|Atomic Number:||66||Atomic Radius:||229 pm (Van der Waals)|
|Atomic Symbol:||Dy||Melting Point:||1407 °C|
|Atomic Weight:||162.5||Boiling Point:||2562 °C|
|Electron Configuration:||[Xe]6s24f10||Oxidation States:||3, 2, 1 (a basic oxide)|
From the Greek word dysprositos, meaning hard to get at. Dysprosium was discovered in 1886 by Lecoq de Boisbaudran, but not isolated. Neither the oxide nor the metal was available in relatively pure form until 1950, when the development of ion-exchange separation and metallographic reduction techniques were created by Spedding and associates. Dysprosium occurs along with other so-called rare-earth or lanthanide elements in a variety of minerals such as xenotime, fergusonite, gadolinite, euxenite, polycrase, and blomstrandine. The most important sources, however, are from monaziate and bastnasite. Dysprosium can be prepared by reduction of the trifluoride with calcium.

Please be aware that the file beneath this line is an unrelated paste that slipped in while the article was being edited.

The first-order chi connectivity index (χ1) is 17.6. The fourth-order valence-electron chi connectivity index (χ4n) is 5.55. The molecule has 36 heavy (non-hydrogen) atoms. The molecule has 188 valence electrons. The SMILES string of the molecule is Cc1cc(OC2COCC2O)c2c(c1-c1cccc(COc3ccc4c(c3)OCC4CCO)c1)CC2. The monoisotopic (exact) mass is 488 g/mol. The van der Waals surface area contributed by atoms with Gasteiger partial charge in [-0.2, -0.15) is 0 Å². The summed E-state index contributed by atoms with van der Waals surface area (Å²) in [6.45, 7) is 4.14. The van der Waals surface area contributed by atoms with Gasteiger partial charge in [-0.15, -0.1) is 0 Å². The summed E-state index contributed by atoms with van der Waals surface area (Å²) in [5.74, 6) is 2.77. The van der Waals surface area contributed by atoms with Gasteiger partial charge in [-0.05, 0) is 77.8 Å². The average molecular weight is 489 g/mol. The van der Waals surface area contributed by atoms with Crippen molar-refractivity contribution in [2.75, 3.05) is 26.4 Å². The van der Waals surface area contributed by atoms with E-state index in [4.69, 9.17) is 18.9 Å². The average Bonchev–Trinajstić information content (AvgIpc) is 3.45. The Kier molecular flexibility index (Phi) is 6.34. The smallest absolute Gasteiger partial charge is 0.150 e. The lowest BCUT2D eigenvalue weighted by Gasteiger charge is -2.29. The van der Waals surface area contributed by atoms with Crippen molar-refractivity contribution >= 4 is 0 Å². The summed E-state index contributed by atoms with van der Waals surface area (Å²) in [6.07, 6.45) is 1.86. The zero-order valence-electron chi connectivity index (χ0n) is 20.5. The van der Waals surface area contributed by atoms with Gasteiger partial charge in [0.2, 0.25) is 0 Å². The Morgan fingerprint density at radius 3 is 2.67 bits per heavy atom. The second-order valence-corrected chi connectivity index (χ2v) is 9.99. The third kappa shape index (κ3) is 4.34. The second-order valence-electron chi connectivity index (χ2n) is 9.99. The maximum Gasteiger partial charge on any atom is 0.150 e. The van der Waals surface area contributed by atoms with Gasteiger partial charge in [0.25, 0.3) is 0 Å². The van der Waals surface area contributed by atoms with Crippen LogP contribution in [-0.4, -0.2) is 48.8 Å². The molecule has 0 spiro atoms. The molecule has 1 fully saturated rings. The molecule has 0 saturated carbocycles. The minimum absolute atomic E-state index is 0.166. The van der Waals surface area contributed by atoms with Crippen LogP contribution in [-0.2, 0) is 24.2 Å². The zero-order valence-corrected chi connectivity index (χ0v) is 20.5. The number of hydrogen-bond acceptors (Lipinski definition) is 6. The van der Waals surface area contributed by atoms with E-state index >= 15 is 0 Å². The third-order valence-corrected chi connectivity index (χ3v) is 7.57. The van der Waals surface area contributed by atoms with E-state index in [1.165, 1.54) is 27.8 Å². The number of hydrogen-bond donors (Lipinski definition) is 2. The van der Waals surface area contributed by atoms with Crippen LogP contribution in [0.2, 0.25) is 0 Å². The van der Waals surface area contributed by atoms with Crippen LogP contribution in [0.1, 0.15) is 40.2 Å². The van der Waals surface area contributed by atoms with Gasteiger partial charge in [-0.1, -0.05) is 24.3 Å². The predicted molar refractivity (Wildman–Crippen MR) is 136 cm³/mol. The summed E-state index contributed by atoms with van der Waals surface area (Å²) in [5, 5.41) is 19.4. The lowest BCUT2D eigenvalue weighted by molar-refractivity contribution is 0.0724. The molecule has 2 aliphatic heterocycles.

The element has a metallic, bright silver luster. It is relatively stable in air at room temperature, and is readily attacked and dissolved by dilute and concentrated mineral acids, to evolve hydrogen. The metal is soft enough to be cut with a knife and can be machined without sparking if overheating is avoided. Small amounts of impurities can greatly affect its physical properties.
While we have not found many applications for dysprosium, its thermal neutron absorption cross-section and high melting point suggest metallurgical uses in nuclear control applications and for alloying with special stainless steels. A dysprosium oxide-nickel cement has found use in cooling nuclear reactor rods. This cement absorbs neutrons readily without swelling or contracting under prolonged neutron bombardment. In combination with vanadium and other rare earths, dysprosium has been used in making laser materials. Dysprosium-cadmium chalcogenides, as sources of infrared radiation, have been used for studying chemical reactions.